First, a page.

The Boston Grotto is a chartered internal organization of the National Speleological Society (NSS). It was founded in 1952 for the purpose of promoting exploration, conservation, scientific study, and social activities in and about caves. The grotto sponsors caving trips every month, to Northeastern locations as well as other U.S. caving areas and other countries. Typical cave trip activities include: Training, Photography, Surveying, Exploration, Geological Study, Biological Study, Rescue Practice, and Rope work Practice.
Caving has several properties that distinguish it from other outdoor sports such as hiking, mountain climbing, canoeing etc. While it is usually physically demanding, the emphasis is on skill and endurance rather than strength. Body size is not too important - tall people get an advantage in climbing situations, but get penalized in the low cave passages that abound in the Northeast. Neither is it glamorous, you won't see any ESPN cameras in caves. Not to mention that a caver usually ends up covered with mud. Significant travel is usually required as well - there are few caves East of the Connecticut River, and most of them are small and short.
Caving with an organized group is generally quite safe, but common sense and creativity are required to avoid dangerous situations. While bruises and small cuts are common, major injuries are remarkably rare in organized caving due to a long term emphasis on safety and training. Initial equipment costs are low, but rugged warm clothing is essential for safety in our cold Northeastern caves.
Caving is an intensely social sport. It is easy to become friends with your fellow cavers due to the long travel times and teamwork required for the group to traverse a cave safely. Learning opportunities abound in caving, usually everyone involved learns something significant on every caving trip. Typical lessons include climbing moves, leadership, specific manual skills such as photography, surveying and rope work, safety techniques, new equipment, speleology topics such as geology, hydrology, biology, even civil engineering (rock moving)!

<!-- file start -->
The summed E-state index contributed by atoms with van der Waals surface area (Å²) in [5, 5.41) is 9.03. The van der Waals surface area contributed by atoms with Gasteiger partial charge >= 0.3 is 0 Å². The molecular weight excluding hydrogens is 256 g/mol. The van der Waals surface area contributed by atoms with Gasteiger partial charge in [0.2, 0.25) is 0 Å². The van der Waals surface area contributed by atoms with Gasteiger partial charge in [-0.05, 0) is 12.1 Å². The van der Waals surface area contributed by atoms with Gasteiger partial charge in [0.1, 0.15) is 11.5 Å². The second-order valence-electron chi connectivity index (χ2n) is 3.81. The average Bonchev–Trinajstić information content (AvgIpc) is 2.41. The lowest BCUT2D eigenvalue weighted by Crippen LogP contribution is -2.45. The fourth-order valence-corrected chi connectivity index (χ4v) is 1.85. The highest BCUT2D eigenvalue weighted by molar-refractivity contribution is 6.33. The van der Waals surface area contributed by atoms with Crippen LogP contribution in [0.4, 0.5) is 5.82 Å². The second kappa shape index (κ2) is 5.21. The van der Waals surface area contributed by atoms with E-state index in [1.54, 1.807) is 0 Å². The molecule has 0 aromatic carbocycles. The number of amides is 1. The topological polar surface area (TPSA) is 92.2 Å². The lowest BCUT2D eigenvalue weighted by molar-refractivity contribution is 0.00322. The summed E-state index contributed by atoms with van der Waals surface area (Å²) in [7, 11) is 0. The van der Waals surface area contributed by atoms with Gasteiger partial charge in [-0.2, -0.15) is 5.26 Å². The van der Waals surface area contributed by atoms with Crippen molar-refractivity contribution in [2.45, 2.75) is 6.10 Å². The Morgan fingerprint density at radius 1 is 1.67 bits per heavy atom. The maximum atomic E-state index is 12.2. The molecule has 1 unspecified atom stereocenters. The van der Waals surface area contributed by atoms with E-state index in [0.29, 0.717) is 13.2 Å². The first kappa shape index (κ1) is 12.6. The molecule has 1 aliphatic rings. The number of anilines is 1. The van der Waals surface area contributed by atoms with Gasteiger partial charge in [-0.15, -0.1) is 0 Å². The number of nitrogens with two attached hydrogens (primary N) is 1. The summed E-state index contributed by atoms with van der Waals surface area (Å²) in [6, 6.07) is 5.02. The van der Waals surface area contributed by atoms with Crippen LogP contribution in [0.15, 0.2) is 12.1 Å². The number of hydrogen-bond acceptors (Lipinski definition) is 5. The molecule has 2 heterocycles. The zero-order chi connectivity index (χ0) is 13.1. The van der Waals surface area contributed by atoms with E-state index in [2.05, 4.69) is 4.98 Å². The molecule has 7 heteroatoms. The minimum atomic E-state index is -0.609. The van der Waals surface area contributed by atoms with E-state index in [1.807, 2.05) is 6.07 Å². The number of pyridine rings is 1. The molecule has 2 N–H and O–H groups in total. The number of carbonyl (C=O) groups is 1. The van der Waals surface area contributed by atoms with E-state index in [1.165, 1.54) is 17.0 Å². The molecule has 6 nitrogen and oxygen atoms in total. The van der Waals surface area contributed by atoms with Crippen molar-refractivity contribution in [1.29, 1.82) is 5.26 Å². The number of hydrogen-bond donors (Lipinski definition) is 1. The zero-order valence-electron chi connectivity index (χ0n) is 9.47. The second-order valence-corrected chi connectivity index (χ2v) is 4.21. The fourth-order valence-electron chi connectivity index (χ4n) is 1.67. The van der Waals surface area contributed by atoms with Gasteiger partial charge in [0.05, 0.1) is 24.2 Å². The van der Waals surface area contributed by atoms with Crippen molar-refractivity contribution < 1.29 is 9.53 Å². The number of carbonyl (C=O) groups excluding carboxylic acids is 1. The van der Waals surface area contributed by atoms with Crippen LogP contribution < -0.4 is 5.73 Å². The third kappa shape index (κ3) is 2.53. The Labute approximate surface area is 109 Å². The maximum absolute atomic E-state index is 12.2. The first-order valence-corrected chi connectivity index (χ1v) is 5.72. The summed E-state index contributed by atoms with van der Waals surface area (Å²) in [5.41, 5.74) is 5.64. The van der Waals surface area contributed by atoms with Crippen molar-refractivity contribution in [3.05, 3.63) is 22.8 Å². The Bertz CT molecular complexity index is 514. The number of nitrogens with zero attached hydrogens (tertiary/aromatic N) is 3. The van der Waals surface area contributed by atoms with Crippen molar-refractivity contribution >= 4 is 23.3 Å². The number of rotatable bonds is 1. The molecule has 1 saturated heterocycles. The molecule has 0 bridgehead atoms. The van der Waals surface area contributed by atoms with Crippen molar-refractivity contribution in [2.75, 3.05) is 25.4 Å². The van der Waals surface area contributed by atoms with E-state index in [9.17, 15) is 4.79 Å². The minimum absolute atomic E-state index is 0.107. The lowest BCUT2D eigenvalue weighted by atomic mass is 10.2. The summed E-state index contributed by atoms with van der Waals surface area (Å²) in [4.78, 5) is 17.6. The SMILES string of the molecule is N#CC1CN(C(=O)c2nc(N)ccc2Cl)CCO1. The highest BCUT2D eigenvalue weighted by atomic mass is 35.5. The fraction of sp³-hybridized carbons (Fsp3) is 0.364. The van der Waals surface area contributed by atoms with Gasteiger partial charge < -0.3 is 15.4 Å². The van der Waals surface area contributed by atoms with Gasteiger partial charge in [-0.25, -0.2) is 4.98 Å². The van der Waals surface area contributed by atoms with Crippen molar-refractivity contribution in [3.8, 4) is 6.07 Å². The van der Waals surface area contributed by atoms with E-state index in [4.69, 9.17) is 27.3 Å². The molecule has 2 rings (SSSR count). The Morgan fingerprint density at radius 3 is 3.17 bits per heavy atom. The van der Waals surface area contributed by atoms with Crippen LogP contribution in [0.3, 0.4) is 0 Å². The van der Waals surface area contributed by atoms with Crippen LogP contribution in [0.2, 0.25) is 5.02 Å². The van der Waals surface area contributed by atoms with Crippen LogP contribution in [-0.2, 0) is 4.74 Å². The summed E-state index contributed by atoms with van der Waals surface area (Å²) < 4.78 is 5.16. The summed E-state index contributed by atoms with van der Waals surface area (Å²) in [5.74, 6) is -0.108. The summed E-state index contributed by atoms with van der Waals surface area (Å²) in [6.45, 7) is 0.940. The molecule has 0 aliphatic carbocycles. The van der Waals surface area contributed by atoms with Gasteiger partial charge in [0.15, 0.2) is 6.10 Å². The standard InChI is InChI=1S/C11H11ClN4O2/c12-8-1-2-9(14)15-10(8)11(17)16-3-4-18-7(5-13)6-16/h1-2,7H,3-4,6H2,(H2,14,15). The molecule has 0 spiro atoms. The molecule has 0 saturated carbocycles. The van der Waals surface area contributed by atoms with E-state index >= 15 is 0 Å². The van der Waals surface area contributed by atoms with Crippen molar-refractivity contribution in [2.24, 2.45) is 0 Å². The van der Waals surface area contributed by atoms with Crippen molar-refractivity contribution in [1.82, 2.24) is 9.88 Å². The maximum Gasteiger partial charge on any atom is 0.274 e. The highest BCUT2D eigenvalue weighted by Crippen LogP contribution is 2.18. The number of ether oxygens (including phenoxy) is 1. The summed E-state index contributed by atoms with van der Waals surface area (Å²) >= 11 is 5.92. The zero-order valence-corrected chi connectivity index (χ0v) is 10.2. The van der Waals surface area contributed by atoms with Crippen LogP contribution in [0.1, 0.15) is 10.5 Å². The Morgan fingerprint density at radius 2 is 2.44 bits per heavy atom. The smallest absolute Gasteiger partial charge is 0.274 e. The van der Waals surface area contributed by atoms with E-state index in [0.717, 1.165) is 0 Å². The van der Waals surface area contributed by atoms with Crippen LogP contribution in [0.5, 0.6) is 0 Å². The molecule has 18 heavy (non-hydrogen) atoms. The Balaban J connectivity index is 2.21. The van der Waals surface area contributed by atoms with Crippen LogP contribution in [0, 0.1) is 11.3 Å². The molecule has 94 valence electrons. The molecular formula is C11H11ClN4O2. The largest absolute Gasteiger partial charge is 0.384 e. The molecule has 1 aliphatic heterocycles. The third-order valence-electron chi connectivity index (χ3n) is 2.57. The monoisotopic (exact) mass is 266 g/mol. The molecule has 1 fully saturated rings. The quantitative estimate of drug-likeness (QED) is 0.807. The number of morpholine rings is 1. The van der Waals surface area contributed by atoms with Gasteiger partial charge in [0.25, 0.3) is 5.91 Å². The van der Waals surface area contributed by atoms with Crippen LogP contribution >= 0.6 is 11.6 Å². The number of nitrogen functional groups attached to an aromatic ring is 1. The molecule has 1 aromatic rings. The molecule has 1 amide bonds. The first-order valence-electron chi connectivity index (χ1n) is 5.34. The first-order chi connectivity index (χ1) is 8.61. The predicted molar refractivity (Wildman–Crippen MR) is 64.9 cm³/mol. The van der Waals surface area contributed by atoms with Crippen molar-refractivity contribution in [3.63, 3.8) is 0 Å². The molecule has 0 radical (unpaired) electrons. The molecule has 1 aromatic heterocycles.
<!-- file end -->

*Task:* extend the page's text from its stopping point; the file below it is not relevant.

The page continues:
Caving is one of the few kinds of exploration left in the world where a relative novice can make interesting new discoveries. All it takes is noticing something no one has ever noticed before. The simple words "It goes!" are about the best music ever heard by cavers.
Caving is not an expensive sport, the dominant cost is transportation to the caving areas. Basic equipment is a suitable helmet, reliable light sources and heavy duty warm clothing. While there is much equipment available for specialized cave applications, the beginner can acquire this gradually, as his skill improves.
Although it is possible to see unusual, even amazing, formations such as stalactites, rimstone, gypsum flowers, helictites and large "borehole" passages, caves with easy access to such "speleothems" tend to be commercialized already. So it is usual to find that overcoming at least one (and often all) of four main obstacles are required to access such wonders in wild caves: significant travel, tight squeezes, vertical pits, and immersion in cold water. Some of us find that overcoming such obstacles is rewarding in itself, regardless of the potential benefits at the end of the journey - as mountain climbing has often been described. Overcoming each type of obstacle demands a different set of skills and strengths, and builds character in its own way. So if want to see pretty formations and large passages, without significant effort, feel free to visit the fine commercial and Park Service caves of America and the world. But if you want to challenge yourself in new and different ways, and see what the inside of the earth looks like, lit only by your own headlamp, then come caving with the Boston Grotto!